The Royal Worcester Porcelain Company is another firm that has, along with various backstamps, used a date code system during its long history that allows us to pinpoint a date of production for its bone china.
Royal Worcester dates back to nearly the dawn of porcelain production in England. The company was founded by Dr. John Wall and William Davis, who perfected their own formula for china production, circa 1751. Through a partnership of investors, the firm was set up as “The Worcester Tonquin Manufactory” in a new factory located at Warmstry House, Worcester, England. While the early pieces by the factory were all lower-quality imitations of Chinese blue & white porcelain, the later pieces were in great demand and the company receiving a royal warrant from George III, the Prince of Wales, in 1807, as well as the Princess of Wales, in 1808.
Like many potteries of the period, it went through several changes of partnerships and owners, and the company reappeared as the now-familiar “Royal Worcester” in 1862. It’s from this period forward that we see the implementation of markings on its bone china from which we can determine dates of production.
The marking above is the Royal Worcester backstamp implemented in 1862. In the center is the number “51,” which indicates the founding of Royal Worcester in 1751. The number below it,”73,” indicates the year the piece was made. The use of numbers to indicate the date, along with the company mark, was used from 1862 to 1875, but is not found on all pieces.
The next system, which overlapped the first one, was used beginning in 1867. It was a date letter code system that remained in use until 1890, beginning with the uppercase letter “A” for 1867, and ending with a lowercase “a” in 1890 as can be seen in the image below.
The system was not quite alphabetic, as can be seen in the chart below, where the letters “F,” “J,” “Q” were not used, the letter “O” being used for 1889 and a lowercase “a” used for 1890.
In 1891, Royal Worcester changed its company back stamp by adding “Royal Worcester England,” most likely to comply with the McKinley Act, a new U.S. trade law. The McKinley Act was a trade tariff that required goods imported into the United States to have “country of origin” markings. As the U.S. was such a large market, companies around the world were very quick to comply. In 1892, Royal Worcester adopted a new date code system, along with this mark, by adding dots, beginning with a single dot for 1892. As can be seen below, the dots were added on either side of the crown, this mark has 11 dots, which would—if my math is correct—represent the year 1902.
The dot system remained in use until 1915 without major changes, at which point an asterisk was added below the company backstamp for the year 1916. Dots were added to the asterisk beginning in 1916, again one for each year until 1926. By 1926 there were 11 dots added to the asterisk. Royal Worcester changed its main backstamp again, circa 1928, adding the words “Made In England” and dropping the “star & dot” system for a short series of symbols: in 1928, the symbol of a square was used; 1929 a small Diamond mark; 1930 the mathematical division symbol; two interlocking circles for 1931; and three interlocking circles for 1932. By 1933, the company reverted back to adding dots to the three circle marking, one added for 1933, and an addition dot for each year until 1941. Between 1942 to 1948 no new date marks were used, I’ve not been able to determine a reason, but my speculation is it probably has something to do with shortages during and after World War Two and Wartime production.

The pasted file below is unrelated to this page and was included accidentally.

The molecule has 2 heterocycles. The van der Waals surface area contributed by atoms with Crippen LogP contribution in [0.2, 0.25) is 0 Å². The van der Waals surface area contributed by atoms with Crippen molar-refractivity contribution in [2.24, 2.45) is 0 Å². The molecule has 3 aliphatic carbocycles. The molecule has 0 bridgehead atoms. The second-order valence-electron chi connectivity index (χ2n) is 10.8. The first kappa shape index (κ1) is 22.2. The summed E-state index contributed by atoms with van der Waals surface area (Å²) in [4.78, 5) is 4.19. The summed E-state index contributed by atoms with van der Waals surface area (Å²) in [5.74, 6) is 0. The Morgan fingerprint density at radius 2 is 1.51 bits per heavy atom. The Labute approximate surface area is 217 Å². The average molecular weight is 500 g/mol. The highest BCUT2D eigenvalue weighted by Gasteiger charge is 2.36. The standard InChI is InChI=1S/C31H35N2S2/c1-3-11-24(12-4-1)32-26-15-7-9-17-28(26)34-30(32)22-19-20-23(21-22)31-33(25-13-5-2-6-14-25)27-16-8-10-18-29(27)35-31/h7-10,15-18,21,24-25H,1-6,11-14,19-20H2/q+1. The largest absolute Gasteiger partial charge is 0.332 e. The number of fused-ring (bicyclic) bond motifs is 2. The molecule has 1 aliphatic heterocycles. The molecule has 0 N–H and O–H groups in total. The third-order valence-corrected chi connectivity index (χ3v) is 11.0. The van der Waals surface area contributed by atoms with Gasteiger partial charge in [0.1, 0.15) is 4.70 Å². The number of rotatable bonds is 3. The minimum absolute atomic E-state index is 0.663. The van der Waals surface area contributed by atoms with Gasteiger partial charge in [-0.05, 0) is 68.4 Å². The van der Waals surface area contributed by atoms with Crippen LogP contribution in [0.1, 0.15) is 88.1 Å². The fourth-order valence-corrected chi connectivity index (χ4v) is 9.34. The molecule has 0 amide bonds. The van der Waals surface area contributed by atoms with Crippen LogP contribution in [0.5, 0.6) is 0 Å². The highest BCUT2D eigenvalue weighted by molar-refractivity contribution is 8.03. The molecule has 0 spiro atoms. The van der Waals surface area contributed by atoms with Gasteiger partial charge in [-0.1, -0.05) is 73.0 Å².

In 1949, Royal Worcester changed the system yet again, using the letter “V” below the marking. In 1950, the “V” was dropped and the letter “W” was used. From 1951 to 1955 it began adding dots back to the “W,” with one dot for 1951, five dots for 1955. In 1956, the “W” was replaced with the letter “R,” with extra dots being added until the mid-1960s. The mark below was used from 1956. Try using the code system to described above to determine the exact year (*answer below).
Sadly, by the late 1960s, Royal Worcester’s glory years were over. It merged with the equally famous Spode pottery in 1976, its production moved to Stoke-on-Trent, Staffordshire, and its workforce was gradually made redundant. On 23 April, 2009, the Royal Worcester brand name and intellectual property were purchased by Portmeirion Group, a pottery and home décor company based in Stoke-on-Trent that also now owns Spode.
*If you guessed 1960, you are correct.
Mike Wilcox, of Wilcox & Hall Appraisers, is a Worthologist who specializes in Art Nouveau and the Arts and Craft movement.
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